In the morning, as soon as the signal was given, everything was in readiness at the factory gates. The papers were not sold or distributed openly, but deposited in various places at the time when the others were changing their clothes in the dressing room.

If it was impossible to distribute the paper in this way, it had to be during working hours, leaving copies in the lavatory or in an unobtrusive manner in the workshops, on carpenters’ benches etc. By eight o’clock no one was to have more than one paper on hand.

A comrade who distributed literature was hauled before the management as one of the renegade lot had betrayed him. The management asked this comrade who the distributors were, and wanted them to tell them at least the name of the editor. His answer was of course, “I do not know anything about the matter.”

How we circulate our nucleus newspaper: there can be no hard and fast rule in this matter. The nucleus should endeavour to use different methods every time a new number is published. We have up to the present published four numbers. This is how we proceeded with the first number…

A nucleus meeting was convened, at which every member was given 20 copies. Those who could not attend received their copies in their homes.

Since our nucleus is as yet not strong enough to undertake the sale of all of the 1,000 copies, we get the unemployed to help us. Our mode of procedure was as follows:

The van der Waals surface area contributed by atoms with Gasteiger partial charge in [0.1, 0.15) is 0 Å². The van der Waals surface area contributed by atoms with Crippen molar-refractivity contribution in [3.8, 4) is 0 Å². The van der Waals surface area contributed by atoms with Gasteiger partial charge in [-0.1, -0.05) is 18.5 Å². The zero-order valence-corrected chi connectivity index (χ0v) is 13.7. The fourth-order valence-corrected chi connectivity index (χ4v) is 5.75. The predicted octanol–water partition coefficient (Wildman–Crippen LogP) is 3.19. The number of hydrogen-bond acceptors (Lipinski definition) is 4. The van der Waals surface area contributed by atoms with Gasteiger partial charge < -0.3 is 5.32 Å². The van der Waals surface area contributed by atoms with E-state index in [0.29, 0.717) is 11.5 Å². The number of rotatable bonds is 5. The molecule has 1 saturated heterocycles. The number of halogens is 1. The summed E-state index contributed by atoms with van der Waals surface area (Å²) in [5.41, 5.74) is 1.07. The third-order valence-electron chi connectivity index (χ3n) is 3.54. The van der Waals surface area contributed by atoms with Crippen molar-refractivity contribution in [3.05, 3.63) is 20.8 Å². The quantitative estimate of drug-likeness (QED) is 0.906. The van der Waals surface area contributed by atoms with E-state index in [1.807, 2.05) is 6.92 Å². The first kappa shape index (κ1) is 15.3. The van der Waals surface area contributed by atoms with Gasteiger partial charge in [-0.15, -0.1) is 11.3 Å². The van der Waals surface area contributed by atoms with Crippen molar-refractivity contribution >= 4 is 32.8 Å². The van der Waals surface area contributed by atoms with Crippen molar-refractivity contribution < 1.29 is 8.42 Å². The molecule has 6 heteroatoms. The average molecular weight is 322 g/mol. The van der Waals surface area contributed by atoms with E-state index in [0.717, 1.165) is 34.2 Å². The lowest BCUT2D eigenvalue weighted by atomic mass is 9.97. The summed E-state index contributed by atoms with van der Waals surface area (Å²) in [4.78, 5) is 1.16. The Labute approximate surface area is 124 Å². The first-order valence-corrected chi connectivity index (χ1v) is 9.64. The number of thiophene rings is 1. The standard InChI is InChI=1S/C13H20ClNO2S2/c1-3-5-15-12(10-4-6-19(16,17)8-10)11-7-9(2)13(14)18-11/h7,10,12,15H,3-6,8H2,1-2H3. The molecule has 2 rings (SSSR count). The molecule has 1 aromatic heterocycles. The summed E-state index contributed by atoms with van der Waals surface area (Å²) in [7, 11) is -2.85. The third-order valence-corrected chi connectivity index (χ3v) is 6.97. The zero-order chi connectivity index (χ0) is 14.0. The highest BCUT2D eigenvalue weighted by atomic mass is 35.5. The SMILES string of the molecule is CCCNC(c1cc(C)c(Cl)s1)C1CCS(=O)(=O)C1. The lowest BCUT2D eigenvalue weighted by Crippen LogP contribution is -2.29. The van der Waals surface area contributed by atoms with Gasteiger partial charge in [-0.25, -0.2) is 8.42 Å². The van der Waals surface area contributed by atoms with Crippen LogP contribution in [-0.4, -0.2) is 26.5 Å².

The factory has four main entrances. We post one seller and one collector in all the streets leading to these entrances, and behind the sellers and collectors we post another comrade, who must be on the lookout for policeman, detectives, etc. Our experience is that everything went off all right, if these rules were adhered to, but in two places this arrangement did not work: 180 copies were taken away from a young comrade, but he tore them again out of the hands of the police and threw them to the workers who had just arrived by train, they picked up the copies in spite of the policeman, and our success was all the greater, as this was a splendid advertisement for the paper. The name of the author of the paper must be kept secret even from the nucleus as a whole.

This was how we managed for the first number. Another of our methods consisted in convening all the nucleus members and instructing them to sell the paper throughout the locality, or to board tramcars leading to the works, to sell the paper and to vanish. These comrades are told not to waste time over giving change.

As I said before we must continually change or mode of procedure, for you see that by so doing we are always able to keep going.